Burton DeWitt (Darts statistician): Just one? No, I’m giving you two. First, Mervyn King is one of the eight players in the field who is in the top third of the field in scoring, set-up, and checkouts, and as such he’s my eighth-highest rated player in the world right now. He hasn’t been getting the results to match his performances. His draw is more than favourable, and I fancy him to give James Wade a real scare in the last 16. The other player to watch will be Jonny Clayton, if he can bring his Euro Tour form to the TV stage, he will beat both Gerwyn Price and Ian White.
Dan Dawson (Commentator): I can’t wait to see Corey Cadby on the world stage, he has a very tough section of the draw though, so he may not be around for long. I also think Jelle Klaasen has been playing excellently all year without getting the rewards he deserves (mainly because MVG keeps giving him absolutely brutal beatings).
How far will Phil Taylor go?
Matthew Kiernan (The Darting Nerd): I’d fancy Taylor to reach the last eight, where he is due to meet Barney. More and more people are raising their game against him that it wouldn’t surprise me if an upset was caused before this stage. He is an incredible player who has done so much for the game. His playing level has remained impeccable, it’s just that everyone else has raised theirs.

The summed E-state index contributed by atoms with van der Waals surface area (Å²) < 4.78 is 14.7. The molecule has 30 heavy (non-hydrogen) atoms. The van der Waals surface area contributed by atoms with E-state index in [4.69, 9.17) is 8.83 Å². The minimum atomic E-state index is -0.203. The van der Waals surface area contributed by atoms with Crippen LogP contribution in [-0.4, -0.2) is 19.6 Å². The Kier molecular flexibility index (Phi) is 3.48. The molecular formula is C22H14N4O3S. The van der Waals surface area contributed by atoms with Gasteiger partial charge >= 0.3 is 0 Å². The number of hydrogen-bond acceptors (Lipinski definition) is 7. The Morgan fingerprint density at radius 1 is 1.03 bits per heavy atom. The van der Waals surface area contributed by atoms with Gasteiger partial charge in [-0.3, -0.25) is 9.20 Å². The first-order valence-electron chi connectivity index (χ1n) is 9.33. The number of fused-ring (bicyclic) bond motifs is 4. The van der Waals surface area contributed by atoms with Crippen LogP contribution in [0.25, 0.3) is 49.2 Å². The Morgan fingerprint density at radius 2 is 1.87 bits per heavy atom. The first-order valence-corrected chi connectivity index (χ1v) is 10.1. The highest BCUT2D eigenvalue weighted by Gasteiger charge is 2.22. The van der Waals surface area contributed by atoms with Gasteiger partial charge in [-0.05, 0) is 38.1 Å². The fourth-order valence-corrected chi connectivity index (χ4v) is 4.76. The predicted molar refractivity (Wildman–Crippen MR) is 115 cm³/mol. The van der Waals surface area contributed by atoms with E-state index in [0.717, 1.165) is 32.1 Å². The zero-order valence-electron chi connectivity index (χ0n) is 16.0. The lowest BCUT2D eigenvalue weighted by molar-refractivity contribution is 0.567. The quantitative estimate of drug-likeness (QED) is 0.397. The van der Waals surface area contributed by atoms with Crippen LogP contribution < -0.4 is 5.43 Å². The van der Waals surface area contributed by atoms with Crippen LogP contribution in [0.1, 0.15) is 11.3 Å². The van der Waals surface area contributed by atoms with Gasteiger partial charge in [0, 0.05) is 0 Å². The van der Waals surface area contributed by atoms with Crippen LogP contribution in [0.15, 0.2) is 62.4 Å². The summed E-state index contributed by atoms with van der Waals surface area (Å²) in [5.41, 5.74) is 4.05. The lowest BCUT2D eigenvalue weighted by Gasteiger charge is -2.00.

Tom Beresford (Tungsten Stories): It’s fair to say that Taylor should get out of his quarter of the draw, I personally think he will reach the semi-finals.
Bob Anderson (1988 world champion): Quarter-finals.
Wayne Mardle (five-time World Championship semi-finalist): Semi-finals then he will get beat 6-3 by MVG.
Rod Studd (Sky Sports commentator): A rested and refreshed Phil Taylor could be dangerous just as he was at the Champions League of Darts. He has a chance to win for the 17th time but on the flip side he could be vulnerable in any match with his air of invincibility now gone.
Pieter Verbeek (Dutch journalist): I would not be surprised if he loses before the semi-finals. If he reaches the semi-finals, I think he will lose to Michael van Gerwen.
Jay Shaw (Live Darts content editor): There’s a few whispers that this could potentially be Taylor’s penultimate World Championship before he calls it a day and he’ll be as desperate as ever to get his hands back on that trophy. Missing the Players Championship could prove a blessing in disguise. His preparation will have been geared towards this tournament since the end of the Grand Slam and I fully expect him to see off Bowles or Platt then account for Painter or Caven. Kim Huybrechts would be his likely third round opponent, proceeded by the likes of Lewis or Barney – all of whom he has comfortably beaten before at Ally Pally. The key hurdle, therefore, lies in the semi-finals, where barring a miracle, it would be MVG who awaits. The Power knows how to break the Dutchman down and has done so numerous times this year, but on current form, you’d have to favour van Gerwen to gain revenge and book his place in the final.